And when she meets a similar player she gets into 3-set epics that last over four hours as both players dink to the middle.

    She's very, very patient.
     
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  9. Cindysphinx

    Cindysphinx G.O.A.T.

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    Interesting replies.

    Spot, I think we think alike on this to some extent because we captain. Captaining has made me think carefully each week about how two people are likely to do as partners and what kind of opponents they can handle.

    As a result, when I take the court as a player, I have different expectations based on the relative strength of my partner, what skills she has, and what kind of opponents we will face. I can imagine that someone who doesn't do line-ups would think that you just show up and play.

    The perfect test case is combo. A 3.5 player can play 6.5 combo and 7.5 combo. Many of my 3.5 friends consider 6.5 combo beneath them. I think they are making a big mistake.

    I think a 3.5 player should play 6.5 combo until she can win consistently at 6.5. The reason is that it teaches you the skills needed to win when you are the stronger player, and as I said I think those skills are different from those needed when you are the weaker player.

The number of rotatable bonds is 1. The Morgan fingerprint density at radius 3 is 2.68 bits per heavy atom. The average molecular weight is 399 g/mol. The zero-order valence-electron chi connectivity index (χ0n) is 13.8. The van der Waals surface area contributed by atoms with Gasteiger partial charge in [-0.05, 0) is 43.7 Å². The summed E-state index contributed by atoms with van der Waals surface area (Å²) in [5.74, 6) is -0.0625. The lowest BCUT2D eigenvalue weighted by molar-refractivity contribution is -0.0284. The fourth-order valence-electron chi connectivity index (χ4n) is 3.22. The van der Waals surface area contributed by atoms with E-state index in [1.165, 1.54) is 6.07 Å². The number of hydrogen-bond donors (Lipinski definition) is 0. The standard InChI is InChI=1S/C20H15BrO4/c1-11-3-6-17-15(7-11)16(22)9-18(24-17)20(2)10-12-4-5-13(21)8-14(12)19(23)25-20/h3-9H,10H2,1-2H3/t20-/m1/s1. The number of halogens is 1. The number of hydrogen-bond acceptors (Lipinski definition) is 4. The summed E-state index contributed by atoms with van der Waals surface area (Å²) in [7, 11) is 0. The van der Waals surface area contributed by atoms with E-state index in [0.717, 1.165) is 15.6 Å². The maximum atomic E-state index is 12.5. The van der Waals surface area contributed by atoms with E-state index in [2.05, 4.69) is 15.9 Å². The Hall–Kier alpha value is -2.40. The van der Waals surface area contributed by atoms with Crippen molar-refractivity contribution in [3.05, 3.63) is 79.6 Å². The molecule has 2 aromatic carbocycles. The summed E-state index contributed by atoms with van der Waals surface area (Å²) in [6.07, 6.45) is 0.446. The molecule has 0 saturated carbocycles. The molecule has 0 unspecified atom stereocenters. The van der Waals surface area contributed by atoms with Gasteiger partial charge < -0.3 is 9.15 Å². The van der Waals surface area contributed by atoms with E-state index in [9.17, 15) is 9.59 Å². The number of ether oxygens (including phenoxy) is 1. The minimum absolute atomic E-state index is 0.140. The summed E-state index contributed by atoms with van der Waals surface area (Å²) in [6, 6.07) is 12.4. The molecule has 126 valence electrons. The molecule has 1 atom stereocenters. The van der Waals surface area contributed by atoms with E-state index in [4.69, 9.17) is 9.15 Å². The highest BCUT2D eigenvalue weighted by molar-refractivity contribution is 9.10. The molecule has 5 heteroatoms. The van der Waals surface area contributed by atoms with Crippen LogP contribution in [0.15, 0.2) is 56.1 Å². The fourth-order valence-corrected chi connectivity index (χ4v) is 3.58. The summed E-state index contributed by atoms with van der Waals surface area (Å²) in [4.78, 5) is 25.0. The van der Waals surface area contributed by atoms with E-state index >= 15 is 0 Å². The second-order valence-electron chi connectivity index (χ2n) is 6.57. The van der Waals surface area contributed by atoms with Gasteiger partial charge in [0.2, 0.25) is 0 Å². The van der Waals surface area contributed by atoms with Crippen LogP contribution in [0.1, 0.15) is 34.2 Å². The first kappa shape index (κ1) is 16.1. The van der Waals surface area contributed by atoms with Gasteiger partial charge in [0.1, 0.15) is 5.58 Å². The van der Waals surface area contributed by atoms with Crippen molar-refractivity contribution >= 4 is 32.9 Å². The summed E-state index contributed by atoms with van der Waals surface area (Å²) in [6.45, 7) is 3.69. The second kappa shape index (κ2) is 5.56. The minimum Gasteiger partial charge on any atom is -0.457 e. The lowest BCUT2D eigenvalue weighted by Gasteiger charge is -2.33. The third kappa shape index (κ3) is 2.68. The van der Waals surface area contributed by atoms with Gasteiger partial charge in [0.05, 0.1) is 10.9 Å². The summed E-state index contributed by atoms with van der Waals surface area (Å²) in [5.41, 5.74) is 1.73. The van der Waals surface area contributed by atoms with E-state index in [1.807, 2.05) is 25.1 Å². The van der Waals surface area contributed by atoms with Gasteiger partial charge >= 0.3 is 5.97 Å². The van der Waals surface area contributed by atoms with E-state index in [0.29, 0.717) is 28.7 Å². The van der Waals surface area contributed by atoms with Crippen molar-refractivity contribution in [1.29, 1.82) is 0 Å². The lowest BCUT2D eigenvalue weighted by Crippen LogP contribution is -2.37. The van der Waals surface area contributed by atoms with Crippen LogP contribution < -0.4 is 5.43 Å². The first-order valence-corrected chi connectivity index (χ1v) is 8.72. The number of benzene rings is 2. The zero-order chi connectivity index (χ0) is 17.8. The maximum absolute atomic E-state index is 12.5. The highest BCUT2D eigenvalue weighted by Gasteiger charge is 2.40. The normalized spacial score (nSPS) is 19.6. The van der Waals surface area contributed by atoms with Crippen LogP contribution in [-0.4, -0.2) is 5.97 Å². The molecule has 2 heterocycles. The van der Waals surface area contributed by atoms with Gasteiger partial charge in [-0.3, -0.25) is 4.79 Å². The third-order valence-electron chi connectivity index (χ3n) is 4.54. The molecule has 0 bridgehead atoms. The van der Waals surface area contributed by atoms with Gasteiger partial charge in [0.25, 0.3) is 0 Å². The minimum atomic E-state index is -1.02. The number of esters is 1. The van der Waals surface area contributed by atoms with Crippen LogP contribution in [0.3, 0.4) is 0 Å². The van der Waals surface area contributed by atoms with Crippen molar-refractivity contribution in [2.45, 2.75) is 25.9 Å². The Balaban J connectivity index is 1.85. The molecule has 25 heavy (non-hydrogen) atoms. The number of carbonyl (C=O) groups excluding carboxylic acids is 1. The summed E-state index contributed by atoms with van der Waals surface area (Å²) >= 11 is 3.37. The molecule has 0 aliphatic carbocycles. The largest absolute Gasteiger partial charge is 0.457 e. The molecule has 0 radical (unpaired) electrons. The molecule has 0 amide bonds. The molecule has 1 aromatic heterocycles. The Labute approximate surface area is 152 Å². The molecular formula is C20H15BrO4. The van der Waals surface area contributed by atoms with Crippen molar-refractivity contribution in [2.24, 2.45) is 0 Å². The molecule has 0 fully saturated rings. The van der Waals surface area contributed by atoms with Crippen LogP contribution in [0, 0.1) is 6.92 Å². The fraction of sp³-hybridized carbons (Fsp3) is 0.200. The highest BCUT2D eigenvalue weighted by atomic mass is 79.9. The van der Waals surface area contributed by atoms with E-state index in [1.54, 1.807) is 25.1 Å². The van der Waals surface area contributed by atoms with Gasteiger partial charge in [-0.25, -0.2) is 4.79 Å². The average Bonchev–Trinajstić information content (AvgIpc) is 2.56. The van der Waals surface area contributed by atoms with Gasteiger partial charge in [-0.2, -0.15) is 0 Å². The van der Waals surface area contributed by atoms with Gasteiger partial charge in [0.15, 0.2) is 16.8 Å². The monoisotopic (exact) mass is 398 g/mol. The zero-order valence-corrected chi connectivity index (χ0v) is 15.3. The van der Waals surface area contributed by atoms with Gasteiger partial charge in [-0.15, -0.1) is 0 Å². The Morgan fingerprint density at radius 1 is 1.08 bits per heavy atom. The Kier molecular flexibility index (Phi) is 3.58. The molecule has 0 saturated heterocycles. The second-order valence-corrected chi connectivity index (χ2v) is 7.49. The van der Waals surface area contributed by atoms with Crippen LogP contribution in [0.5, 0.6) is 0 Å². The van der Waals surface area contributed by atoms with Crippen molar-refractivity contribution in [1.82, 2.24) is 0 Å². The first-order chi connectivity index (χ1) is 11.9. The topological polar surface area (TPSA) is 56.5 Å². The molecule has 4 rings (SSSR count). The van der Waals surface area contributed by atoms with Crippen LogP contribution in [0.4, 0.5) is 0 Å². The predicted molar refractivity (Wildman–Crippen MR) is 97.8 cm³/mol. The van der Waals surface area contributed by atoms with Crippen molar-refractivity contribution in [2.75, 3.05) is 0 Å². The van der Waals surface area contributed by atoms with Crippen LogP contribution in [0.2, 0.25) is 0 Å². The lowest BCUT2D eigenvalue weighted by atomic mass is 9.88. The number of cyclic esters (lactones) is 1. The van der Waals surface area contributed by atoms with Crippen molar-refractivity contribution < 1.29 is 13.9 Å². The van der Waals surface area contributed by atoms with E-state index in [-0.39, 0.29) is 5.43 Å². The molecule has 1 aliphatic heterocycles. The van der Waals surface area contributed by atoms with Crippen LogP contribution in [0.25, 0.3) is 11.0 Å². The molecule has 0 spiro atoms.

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  10. NLBwell

    NLBwell Legend

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    In mixed, where there is often a big differential in ability between the man and the woman, there are certain skills that are much more valuable than in normal doubles. The ability to be quick at the net, poach, and cover a lot of court are far more valuable for the stronger player than if the two players are reasonably even in ability.
     
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  11. josofo

    josofo Semi-Pro

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    i see what your getting at.


    if you play someone who you know plays above your usually level a lot of times you will play better than you would vs the usual hacker as your current level.


    but this actually has a lot to do with just the human psychology of it all. and not the practical nature of which playing style is more effective.
     
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  12. josofo

    josofo Semi-Pro

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    i think its more of mental thing though.


    cuz lets say you played an A match to beat one of the better 7.5 doubles teams. that level of play would certainly work to beat a 6.5 doubles team.
     
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  13. dcdoorknob

    dcdoorknob Hall of Fame

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    I also think you are really saying the same thing just going about it different ways.

    You think the mindset should be completely different when you know you will be the better player vs. when you know you will be the weaker player, and I can see your point. You will have to use different parts of your game to be effective in those 2 situations.

    In her mind though, she's showing up to the court with a similar mindset each time (a general, ready to go out and play mindset), and a willingness to see and adjust with her partner to the differing match conditions as they present themselves. This is fine too imo.